PMC Case Study | Bag-In-Box Food Packaging Line

May 10, 2021

PMC Case Study | Bag-In-Box Food Packaging Line


Stephanie Sobieski |


This simulation model was developed to improve the existing production facilities for one of the world’s leading producers of ready-to-eat cereals. Plant management had formulated some process modifications and wanted to objectively evaluate the effects of each one. By using a simulation model, plant engineers were able to see the effects of the aforementioned changes in their model before they were introduced into the actual plant system.


The packaging line consisted of the following operations:
• 4 baggers
• 1 cartoner
• 1 accumulator
• 2 case packers
• 2 case lifts

In the current system, product was fed into bagging machines where it was discharged into plastic bag-type containers. The bags were then transported to a cartoner that inserted the bags into individual cartons. Once boxed, the product was fed to an accumulator that grouped the cartons and fed them to case packers. The case packers inserted the group of individual cartons into a case for shipping. The filled case was sealed and removed from the system by a case lifter.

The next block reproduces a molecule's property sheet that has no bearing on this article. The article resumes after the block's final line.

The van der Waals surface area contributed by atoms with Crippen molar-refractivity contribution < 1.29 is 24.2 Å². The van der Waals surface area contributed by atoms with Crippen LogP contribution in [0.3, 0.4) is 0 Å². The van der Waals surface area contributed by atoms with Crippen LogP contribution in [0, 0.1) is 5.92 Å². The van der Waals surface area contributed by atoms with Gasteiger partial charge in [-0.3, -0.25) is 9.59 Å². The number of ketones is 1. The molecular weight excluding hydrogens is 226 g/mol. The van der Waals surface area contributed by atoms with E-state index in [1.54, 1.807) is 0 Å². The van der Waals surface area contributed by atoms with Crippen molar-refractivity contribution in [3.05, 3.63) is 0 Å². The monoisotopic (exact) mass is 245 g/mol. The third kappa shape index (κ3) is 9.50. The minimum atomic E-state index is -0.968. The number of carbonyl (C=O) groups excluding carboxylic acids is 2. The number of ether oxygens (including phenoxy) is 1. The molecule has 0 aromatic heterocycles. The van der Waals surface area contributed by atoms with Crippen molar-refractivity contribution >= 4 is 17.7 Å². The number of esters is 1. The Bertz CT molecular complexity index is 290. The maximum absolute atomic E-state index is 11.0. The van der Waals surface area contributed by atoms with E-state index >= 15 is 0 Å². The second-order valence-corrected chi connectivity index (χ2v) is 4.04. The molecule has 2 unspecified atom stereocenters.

The main objective of the study was to understand the behavior of the existing packaging system and to assist in designing a new and more efficient one. First, a base model, operating under original specifications and parameters, was developed for evaluation. Then, alternative scenarios and suggested system modifications were modeled and evaluated to determine the optimal line configuration.


The simulation objective was to determine if overall throughput requirements could be met or improved. The next objective was to determine under what conditions, and the proper line configuration that would allow throughput goals to be achieved.

Therefore, the model needed to:
• Identify bottlenecks and determine the level of resources necessary to achieve production targets.
• Provide accurate, objective, quantitative information to improve the process and increase productivity.
• Help plant engineers gain insight into developing a control strategy for the system by understanding its logical operation.


Several scenarios in the packaging system were evaluated to determine a configuration that would optimize system throughput. One system modification suggested that the same production efficiency could be achieved by removing a bagging machine from the packaging lines. However, when only one case packer was used in the same system, throughput decreased. Current system difficulties could be resolved by modifying the system configuration, or by increasing the speed of the conveyors.

Stephanie Sobieski

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